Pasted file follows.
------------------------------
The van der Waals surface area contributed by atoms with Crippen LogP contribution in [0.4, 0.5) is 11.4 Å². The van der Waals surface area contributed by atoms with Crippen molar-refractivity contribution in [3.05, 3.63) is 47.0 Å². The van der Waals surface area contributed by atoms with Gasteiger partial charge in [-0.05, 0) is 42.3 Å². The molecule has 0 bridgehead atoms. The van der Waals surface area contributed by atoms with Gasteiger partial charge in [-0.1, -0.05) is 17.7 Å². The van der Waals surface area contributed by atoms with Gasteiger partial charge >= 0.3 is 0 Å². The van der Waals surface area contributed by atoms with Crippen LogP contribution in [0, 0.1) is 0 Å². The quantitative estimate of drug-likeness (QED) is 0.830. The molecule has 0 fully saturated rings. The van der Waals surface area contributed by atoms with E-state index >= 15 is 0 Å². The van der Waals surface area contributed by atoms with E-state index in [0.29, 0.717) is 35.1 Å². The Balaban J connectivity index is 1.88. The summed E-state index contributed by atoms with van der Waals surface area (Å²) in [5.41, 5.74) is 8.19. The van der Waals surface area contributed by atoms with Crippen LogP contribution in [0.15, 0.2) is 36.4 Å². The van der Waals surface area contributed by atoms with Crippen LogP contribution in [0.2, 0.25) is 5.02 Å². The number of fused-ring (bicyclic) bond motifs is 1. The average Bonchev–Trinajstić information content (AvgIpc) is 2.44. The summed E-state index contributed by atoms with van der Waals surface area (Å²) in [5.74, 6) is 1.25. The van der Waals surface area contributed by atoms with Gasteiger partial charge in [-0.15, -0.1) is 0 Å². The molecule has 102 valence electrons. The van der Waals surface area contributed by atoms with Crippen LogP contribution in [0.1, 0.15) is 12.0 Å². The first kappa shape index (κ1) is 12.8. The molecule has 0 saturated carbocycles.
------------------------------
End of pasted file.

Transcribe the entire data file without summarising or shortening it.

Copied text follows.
The van der Waals surface area contributed by atoms with Crippen LogP contribution in [0.4, 0.5) is 11.4 Å². The van der Waals surface area contributed by atoms with Crippen molar-refractivity contribution in [3.05, 3.63) is 47.0 Å². The van der Waals surface area contributed by atoms with Gasteiger partial charge in [-0.05, 0) is 42.3 Å². The molecule has 0 bridgehead atoms. The van der Waals surface area contributed by atoms with Gasteiger partial charge in [-0.1, -0.05) is 17.7 Å². The van der Waals surface area contributed by atoms with Gasteiger partial charge >= 0.3 is 0 Å². The van der Waals surface area contributed by atoms with Crippen LogP contribution in [0, 0.1) is 0 Å². The quantitative estimate of drug-likeness (QED) is 0.830. The molecule has 0 fully saturated rings. The van der Waals surface area contributed by atoms with E-state index >= 15 is 0 Å². The van der Waals surface area contributed by atoms with E-state index in [0.29, 0.717) is 35.1 Å². The Balaban J connectivity index is 1.88. The summed E-state index contributed by atoms with van der Waals surface area (Å²) in [5.41, 5.74) is 8.19. The van der Waals surface area contributed by atoms with Crippen LogP contribution in [0.15, 0.2) is 36.4 Å². The van der Waals surface area contributed by atoms with Crippen LogP contribution in [0.2, 0.25) is 5.02 Å². The number of fused-ring (bicyclic) bond motifs is 1. The average Bonchev–Trinajstić information content (AvgIpc) is 2.44. The summed E-state index contributed by atoms with van der Waals surface area (Å²) in [5.74, 6) is 1.25. The van der Waals surface area contributed by atoms with Gasteiger partial charge in [-0.15, -0.1) is 0 Å². The molecule has 102 valence electrons. The van der Waals surface area contributed by atoms with Crippen LogP contribution in [0.1, 0.15) is 12.0 Å². The first kappa shape index (κ1) is 12.8. The molecule has 0 saturated carbocycles.